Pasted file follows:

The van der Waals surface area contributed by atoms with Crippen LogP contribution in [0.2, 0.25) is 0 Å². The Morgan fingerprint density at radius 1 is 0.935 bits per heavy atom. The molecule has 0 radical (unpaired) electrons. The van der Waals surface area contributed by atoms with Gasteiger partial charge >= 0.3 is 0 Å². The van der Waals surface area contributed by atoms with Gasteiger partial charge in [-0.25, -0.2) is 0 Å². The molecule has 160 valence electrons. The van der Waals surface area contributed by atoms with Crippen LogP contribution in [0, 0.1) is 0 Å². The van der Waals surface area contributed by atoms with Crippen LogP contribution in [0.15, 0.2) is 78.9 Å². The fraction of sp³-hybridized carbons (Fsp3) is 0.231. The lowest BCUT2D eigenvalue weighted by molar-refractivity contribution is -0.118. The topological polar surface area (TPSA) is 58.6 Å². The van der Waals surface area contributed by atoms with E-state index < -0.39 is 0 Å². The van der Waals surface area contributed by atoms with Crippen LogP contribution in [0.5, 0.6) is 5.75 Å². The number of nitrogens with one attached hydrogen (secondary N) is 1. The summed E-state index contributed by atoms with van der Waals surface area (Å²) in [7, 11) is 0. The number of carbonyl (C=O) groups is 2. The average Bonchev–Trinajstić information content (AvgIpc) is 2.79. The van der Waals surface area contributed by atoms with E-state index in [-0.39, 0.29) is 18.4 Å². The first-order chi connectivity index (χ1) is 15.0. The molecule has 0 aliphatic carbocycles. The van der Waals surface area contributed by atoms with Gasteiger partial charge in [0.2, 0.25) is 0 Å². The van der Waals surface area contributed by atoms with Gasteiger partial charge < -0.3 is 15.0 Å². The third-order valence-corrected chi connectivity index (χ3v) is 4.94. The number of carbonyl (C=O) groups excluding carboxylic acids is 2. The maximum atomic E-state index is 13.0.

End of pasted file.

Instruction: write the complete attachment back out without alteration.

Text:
The van der Waals surface area contributed by atoms with Crippen LogP contribution in [0.2, 0.25) is 0 Å². The Morgan fingerprint density at radius 1 is 0.935 bits per heavy atom. The molecule has 0 radical (unpaired) electrons. The van der Waals surface area contributed by atoms with Gasteiger partial charge >= 0.3 is 0 Å². The van der Waals surface area contributed by atoms with Gasteiger partial charge in [-0.25, -0.2) is 0 Å². The molecule has 160 valence electrons. The van der Waals surface area contributed by atoms with Crippen LogP contribution in [0, 0.1) is 0 Å². The van der Waals surface area contributed by atoms with Crippen LogP contribution in [0.15, 0.2) is 78.9 Å². The fraction of sp³-hybridized carbons (Fsp3) is 0.231. The lowest BCUT2D eigenvalue weighted by molar-refractivity contribution is -0.118. The topological polar surface area (TPSA) is 58.6 Å². The van der Waals surface area contributed by atoms with E-state index < -0.39 is 0 Å². The van der Waals surface area contributed by atoms with Crippen LogP contribution in [0.5, 0.6) is 5.75 Å². The number of nitrogens with one attached hydrogen (secondary N) is 1. The summed E-state index contributed by atoms with van der Waals surface area (Å²) in [7, 11) is 0. The number of carbonyl (C=O) groups is 2. The average Bonchev–Trinajstić information content (AvgIpc) is 2.79. The van der Waals surface area contributed by atoms with E-state index in [-0.39, 0.29) is 18.4 Å². The first-order chi connectivity index (χ1) is 15.0. The molecule has 0 aliphatic carbocycles. The van der Waals surface area contributed by atoms with Gasteiger partial charge in [0.2, 0.25) is 0 Å². The van der Waals surface area contributed by atoms with Gasteiger partial charge < -0.3 is 15.0 Å². The third-order valence-corrected chi connectivity index (χ3v) is 4.94. The number of carbonyl (C=O) groups excluding carboxylic acids is 2. The maximum atomic E-state index is 13.0.